This time she did not deny him. She was only human—only a woman—and her love, growing steadily in power for many months, had suddenly burst forth in a consuming fire beneath his burning kisses. He felt her lips move in a fluttering sob beneath his, and then her dear arms stole up about his neck and pressed him closer in complete surrender.

“Shannon! You love me?”

“Ah, dear boy, always!”

He drew her to the lower end of a pool, where a rustic seat stood half concealed by the foliage of a drooping umbrella tree. There they sat and asked each other the same questions that lovers have asked since prehistoric man first invented speech, and that lovers will continue to ask so long as speech exists upon earth; very important questions—by far the most important questions in the world.

They did not know how long they had sat there—to them it seemed but a moment—when they heard voices calling their names from above.

“Shannon! Custer! Where are you?”

“I suppose we’ll have to go,” he said. “Just one more kiss!”

He took a dozen; and then they rose and walked up the steps to the south drive.

“Shall I tell them?” he asked.

“Not yet, please.”

She was not sure that it would last. Such happiness was too sweet to endure.

Eva spied them.

“Where in the world have you two been?” she demanded. “We’ve been hunting all over for you, and shouting until I’m hoarse.”

“We’ve been right down there by the upper pool, trying to cool off,” replied Custer. “It’s too beastly hot to dance.”

“You never thought so before,” said Eva suspiciously. “Do you know, I believe you two have been off spooning! How perfectly gorgeristic!”

“How perfectly nothing,” replied Custer. “Old people, like Shannon and me, don’t spoon. That’s for you kids.”

Eva came closer.

“Shannon, you’d better go and straighten your hair before any one else sees you.” She laughed and pinched the other’s arm. “I’d love it,” she whispered in Shannon’s ear, “if it were true! You’ll tell me, won’t you?”

“If it ever comes true, dear”—Shannon returned the whisper—“you shall be the first to know about it.”

“Scrumptious! But say, I’ve got the divinest news—what do you think? Popsy has known it all day and never mentioned it—forgot all about it, he said, until just before he and mother trotted off to bed. Did you ever hear of anything so outrageous? And now half the folks have gone home, and I can’t tell ’em. Oh, it’s too spiffy for words! I’ve been longing and longing for it for months and months and months, and now it’s going to happen—really going to happen—actually going to happen on Monday!”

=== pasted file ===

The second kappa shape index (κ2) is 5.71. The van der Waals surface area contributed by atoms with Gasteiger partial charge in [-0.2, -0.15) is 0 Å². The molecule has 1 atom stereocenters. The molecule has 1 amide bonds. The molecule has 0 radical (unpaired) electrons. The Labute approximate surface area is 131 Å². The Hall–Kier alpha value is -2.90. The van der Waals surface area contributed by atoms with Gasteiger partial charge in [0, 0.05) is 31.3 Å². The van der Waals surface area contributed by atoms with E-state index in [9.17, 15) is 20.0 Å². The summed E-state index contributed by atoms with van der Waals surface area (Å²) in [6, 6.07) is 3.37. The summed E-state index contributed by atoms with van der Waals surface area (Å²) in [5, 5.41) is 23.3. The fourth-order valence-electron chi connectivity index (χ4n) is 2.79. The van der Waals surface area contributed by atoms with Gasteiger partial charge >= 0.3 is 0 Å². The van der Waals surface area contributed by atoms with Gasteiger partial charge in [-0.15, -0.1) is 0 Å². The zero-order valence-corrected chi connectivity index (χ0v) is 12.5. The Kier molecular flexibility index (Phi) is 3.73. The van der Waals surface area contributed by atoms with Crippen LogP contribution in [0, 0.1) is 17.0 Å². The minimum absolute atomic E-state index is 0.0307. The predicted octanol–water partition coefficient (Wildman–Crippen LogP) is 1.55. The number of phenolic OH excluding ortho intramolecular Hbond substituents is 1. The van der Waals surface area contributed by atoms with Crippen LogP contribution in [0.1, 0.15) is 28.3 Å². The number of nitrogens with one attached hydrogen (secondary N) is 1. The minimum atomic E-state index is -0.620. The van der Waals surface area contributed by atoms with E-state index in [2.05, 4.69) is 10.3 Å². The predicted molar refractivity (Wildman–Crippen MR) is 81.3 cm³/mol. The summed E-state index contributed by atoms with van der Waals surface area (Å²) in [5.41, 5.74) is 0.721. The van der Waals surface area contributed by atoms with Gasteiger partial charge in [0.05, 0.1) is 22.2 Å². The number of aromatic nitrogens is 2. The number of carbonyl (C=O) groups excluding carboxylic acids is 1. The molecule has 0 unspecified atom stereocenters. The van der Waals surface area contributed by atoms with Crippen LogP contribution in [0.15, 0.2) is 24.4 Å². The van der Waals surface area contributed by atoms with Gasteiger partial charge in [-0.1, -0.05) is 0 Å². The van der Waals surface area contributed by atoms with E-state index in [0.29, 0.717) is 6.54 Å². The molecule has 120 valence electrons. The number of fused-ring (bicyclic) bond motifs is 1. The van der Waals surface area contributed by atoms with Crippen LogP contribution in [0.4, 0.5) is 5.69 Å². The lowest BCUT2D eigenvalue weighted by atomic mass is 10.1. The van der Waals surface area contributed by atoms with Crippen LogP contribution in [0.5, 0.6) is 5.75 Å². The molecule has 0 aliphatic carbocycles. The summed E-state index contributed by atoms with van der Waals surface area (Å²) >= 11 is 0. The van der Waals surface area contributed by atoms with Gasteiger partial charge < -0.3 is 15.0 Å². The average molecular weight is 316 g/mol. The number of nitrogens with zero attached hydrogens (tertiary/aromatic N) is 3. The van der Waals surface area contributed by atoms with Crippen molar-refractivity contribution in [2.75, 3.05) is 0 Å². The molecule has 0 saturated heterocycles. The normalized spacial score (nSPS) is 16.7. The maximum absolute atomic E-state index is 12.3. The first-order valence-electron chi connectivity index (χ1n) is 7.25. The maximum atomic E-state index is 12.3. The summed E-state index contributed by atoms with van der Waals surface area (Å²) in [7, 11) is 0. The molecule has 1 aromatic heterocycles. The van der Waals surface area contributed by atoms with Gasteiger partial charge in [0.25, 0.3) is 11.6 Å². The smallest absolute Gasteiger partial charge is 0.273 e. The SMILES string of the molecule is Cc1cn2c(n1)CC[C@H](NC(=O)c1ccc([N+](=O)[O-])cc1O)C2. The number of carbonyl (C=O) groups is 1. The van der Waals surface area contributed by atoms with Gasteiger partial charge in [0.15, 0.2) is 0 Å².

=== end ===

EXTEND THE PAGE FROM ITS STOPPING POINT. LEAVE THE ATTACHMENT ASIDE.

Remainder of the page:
“For Heaven’s sake, little one, unwind, and get to the end of your harrowing story. What’s going to happen?”

“Why, the K. K. S. company is coming on Monday, and Wilson Crumb is coming with them!”

Shannon staggered almost as from the force of a physical blow. Wilson Crumb coming! Coming to Ganado! Short indeed had been her sweet happiness!

“What’s the matter, Shannon?” asked Custer solicitously.

The girl steadied herself quickly.

“Oh, it’s nothing,” she said, with a nervous laugh. “I just felt a little dizzy for a moment.”

“You had better go in the house and lie down,” he suggested.

“No, I think I’ll go home, if you’ll drive me down, Custer. You know ten o’clock is pretty late for us.”

“It’s Saturday night,” said Eva.

“But I don’t want to miss my ride in the morning. You’re all going, aren’t you?”

“I am,” said Custer.

He noticed that she was very quiet as they drove down to her place, and when they parted she clung to him as if she could not bear to let him go.

It was very wonderful—the miracle of this great love. As he drove back home, he could not think of anything else. He was not egotistical, and it seemed strange that from all the men she must have known Shannon had kept her love for him. With Grace it had been different. Their love had grown up with them from childhood. It had seemed no more remarkable that Grace should love him than that Eva should love him, or that he should love Grace; but Shannon had come to him out of a strange world—a world full of men—where, with her beauty and her charm, she must have been an object of admiration to many. Yet she had brought her heart to him intact; for she had told him that she had never loved another—and she had told him the truth.